The dodgy Apple service centre in Malaysia refused to fix the modem dying on my iBook, claiming it was a "burn effect" which can happen due to lightning but at no stage was the iBook connected to the phone line when storms or lightning was going on. F*ckers. In 2003 I got a 23" cinema display and it had 3 dead pixels right off the bat. Too late did I realise they wouldn't fix it. I should have returned it. But anyway eventually I sold off the PowerMacG5 and CinemaDisplay via a small, decent Apple reseller in Sydney.

That's quite a story!
post #10 of 36
Quote:
Originally Posted by sunilraman

http://www.macbookrandomshutdown.com/ seems to be a really overblown site though for just 295 reported users having the problem reported on the website.

I empathise with those with the problem though and getting lemon MacBooks. How many perfectly fine ones have shipped though by now... 300,000 ??


Yes but that's assuming that most/all of the macbooks that have the problem were reported to the site.

295? multiply it by 10-20 to get the real figure, at the very least.
Mac user since before you were born.
Reply
Mac user since before you were born.
Reply
post #11 of 36
Quote:
Originally Posted by baygbm

The title of this article is curious: Apple to repair shutdown-plagued MacBooks under warranty. Is there really another option in this situation? I don't think so. The product is only a few months old and it comes with a one year warranty, ergo the problem will be covered via warranty repair.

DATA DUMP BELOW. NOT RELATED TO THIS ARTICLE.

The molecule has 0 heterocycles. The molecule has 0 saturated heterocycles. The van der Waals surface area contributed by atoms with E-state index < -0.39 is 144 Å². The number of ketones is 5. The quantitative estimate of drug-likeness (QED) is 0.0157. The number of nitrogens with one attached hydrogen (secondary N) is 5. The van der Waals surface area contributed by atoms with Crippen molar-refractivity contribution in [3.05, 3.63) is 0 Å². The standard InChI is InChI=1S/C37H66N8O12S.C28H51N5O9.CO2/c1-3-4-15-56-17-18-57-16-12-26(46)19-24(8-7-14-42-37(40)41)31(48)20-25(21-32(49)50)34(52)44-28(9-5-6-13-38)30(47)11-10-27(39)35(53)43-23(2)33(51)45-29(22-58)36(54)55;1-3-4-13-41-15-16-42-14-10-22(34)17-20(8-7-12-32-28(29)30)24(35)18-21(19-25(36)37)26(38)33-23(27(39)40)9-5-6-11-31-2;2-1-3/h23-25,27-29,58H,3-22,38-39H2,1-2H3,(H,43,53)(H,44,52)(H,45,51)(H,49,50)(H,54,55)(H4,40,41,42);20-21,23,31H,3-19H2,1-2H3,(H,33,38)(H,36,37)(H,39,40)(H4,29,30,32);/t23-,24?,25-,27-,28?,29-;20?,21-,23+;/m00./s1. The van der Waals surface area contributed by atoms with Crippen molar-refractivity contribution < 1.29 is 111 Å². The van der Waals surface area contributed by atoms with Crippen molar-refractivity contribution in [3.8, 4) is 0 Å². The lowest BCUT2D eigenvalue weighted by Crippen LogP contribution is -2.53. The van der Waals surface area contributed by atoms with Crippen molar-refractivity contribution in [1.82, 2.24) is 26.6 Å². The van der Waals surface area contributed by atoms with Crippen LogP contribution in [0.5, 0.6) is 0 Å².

The shurtdowns happened to me after less than a month of use. I was pissed... so pissed that I dropped it off at my local Apple store and after two weeks without it, I reversed the charges on my credit card. Problem solved.

That's amusing, because in most places, it's illegal.
post #12 of 36
Quote:
Originally Posted by slughead

Yes but that's assuming that most/all of the macbooks that have the problem were reported to the site... 295? multiply it by 10-20 to get the real figure, at the very least.

Multiply it by 100 and you get 29,500 shutdown-defective MacBooks